Projectile points as a major implement of the economic prosperity of ancient people have always been an
important indicator for evaluating cultural traditions, chronological attributes, hunting and crafting skills.
The Mesolithic and Neolithic (without agriculture) periods of the Eastern European forest zone are no exceptions
either. Complex socio-economic processes of the 7th millennium cal. BC, which took place in the Upper
Volga region before the expansion of pottery production and later in the Early and Middle Neolithic, were
reflected in a wide variety of types of hunting weapons. The site Zamostje 2, located in the floodplain of the
Dubna River, has a clear stratigraphy of Late Mesolithic and Neolithic layers; the wet deposition conditions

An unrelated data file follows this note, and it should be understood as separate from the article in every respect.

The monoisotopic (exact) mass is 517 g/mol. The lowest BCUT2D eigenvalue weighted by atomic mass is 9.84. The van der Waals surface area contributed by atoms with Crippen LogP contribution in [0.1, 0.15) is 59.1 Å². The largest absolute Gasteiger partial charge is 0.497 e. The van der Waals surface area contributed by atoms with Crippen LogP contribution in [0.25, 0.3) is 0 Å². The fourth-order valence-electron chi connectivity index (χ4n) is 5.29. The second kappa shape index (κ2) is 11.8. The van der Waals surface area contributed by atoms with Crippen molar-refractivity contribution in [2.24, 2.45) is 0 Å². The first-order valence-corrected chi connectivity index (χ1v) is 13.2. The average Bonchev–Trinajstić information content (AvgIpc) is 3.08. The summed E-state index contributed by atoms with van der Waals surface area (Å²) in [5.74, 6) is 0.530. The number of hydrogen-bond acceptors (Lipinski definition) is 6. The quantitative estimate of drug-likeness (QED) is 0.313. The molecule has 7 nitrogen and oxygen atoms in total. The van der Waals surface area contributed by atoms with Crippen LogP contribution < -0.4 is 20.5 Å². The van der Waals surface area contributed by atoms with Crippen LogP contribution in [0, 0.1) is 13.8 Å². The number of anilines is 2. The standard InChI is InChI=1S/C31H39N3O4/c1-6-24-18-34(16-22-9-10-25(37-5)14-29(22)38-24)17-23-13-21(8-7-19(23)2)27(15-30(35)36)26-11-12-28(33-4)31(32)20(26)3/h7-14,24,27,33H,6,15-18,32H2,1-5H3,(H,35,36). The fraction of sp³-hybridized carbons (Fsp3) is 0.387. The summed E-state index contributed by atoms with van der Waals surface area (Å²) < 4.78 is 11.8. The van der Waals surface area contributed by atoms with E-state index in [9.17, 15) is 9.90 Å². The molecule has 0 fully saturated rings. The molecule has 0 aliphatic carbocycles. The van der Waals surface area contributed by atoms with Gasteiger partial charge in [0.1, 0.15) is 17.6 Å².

of archaeological layers ensured a very good preservation of a large bone assemblage. Projectile points – 574
pieces in total – can be divided into three main categories: spearheads, arrowheads and harpoons. Besides,
we also distinguish groups of barbed points and slotted tools. In this paper, we present in detail the variability
of hunting equipment made of bone, as well as the principal types of points and their variants, we identify
common and cultural-chronological traits as well as some characteristic features of production and use. This
is the first complete summary and analysis of all currently available projectile points collected at this site.
Lozovskaya, O. and Lozovski, V.: Bone and antler projectile points from the Meso-Neolithic site Zamostje 2, Moscow region, Russia, in: Gross et al. (edd.), Working at The Sharp End at Hohen Viecheln, Untersuchungen und Materialien zur Steinzeit in Schleswig-Holstein und im Ostseeraum, Vol. 10, pp. 341–365, DOI: 10.23797/9783529018619-14.